Image courtesy of Adolfo Hohenstein.
The Church Hill Theatre
Tucked away, out of sight of the grand beauty of Parisian streets, four students battling the hardships of nineteenth century poverty embrace both the freedom and the squalor of the bohemian lifestyle. As the first production adapted directorially by Kally Lloyd-Jones, Edinburgh’s Grand Opera evoked both the comedy and the heartbreak of Puccini’s classic.
The staging, although minimal, provided a suitable setting for allowing the vocal talent of the cast to absorb the theatre’s complete attention. In terms of set composition, Act II’s depiction of archetypal French cafe culture, snow-laden terraces and vibrant intellectualism, shone as a particular highlight. However, in comparison to former productions of La Bohème which have garnered certain appraisal for their wonderful embodiment of the chaos of bohemia, it can be said that the Church Hill Theatre’s visual offering was not of the same calibre.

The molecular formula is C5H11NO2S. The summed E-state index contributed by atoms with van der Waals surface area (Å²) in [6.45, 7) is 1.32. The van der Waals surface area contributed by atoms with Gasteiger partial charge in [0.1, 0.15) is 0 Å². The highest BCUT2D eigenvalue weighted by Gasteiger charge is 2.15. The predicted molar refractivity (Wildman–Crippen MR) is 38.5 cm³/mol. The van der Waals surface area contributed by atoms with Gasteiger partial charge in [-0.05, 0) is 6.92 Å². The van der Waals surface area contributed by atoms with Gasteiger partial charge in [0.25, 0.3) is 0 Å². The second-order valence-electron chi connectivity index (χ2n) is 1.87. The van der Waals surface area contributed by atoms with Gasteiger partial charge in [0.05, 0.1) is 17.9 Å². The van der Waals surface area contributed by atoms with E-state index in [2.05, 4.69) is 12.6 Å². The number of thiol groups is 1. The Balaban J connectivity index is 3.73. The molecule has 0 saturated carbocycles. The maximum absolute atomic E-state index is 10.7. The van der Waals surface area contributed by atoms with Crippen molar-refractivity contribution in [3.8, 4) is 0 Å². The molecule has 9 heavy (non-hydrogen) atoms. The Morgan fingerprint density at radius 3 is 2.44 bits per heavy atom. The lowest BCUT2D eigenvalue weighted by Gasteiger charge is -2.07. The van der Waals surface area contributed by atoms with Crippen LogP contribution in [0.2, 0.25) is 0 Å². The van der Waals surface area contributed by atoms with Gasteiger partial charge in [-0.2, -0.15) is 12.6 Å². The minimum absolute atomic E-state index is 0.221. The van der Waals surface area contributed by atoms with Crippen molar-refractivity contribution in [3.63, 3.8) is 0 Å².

Nonetheless, the operatics, as the most important aspect of the production, were stunningly beautiful. Special praise must be awarded to Deborah Rudden, portraying the doomed, gentle Mimì, and Hazel McBain, who brought to her role the perfect quantity of Musetta’s assertive playfulness. In conjunction with this, the male performers exhibited intense vocal strength confounded by conviction and charisma. Similarly, orchestral excellence created an atmosphere of emotional cohesion which contributed to the overall affectivity of the production.
The depth of Puccini’s masterpiece arguably owes its posterity to its exploration of human relationships, desire, and loss. It is in this way, that Edinburgh’s Grand Opera paid an excellent homage.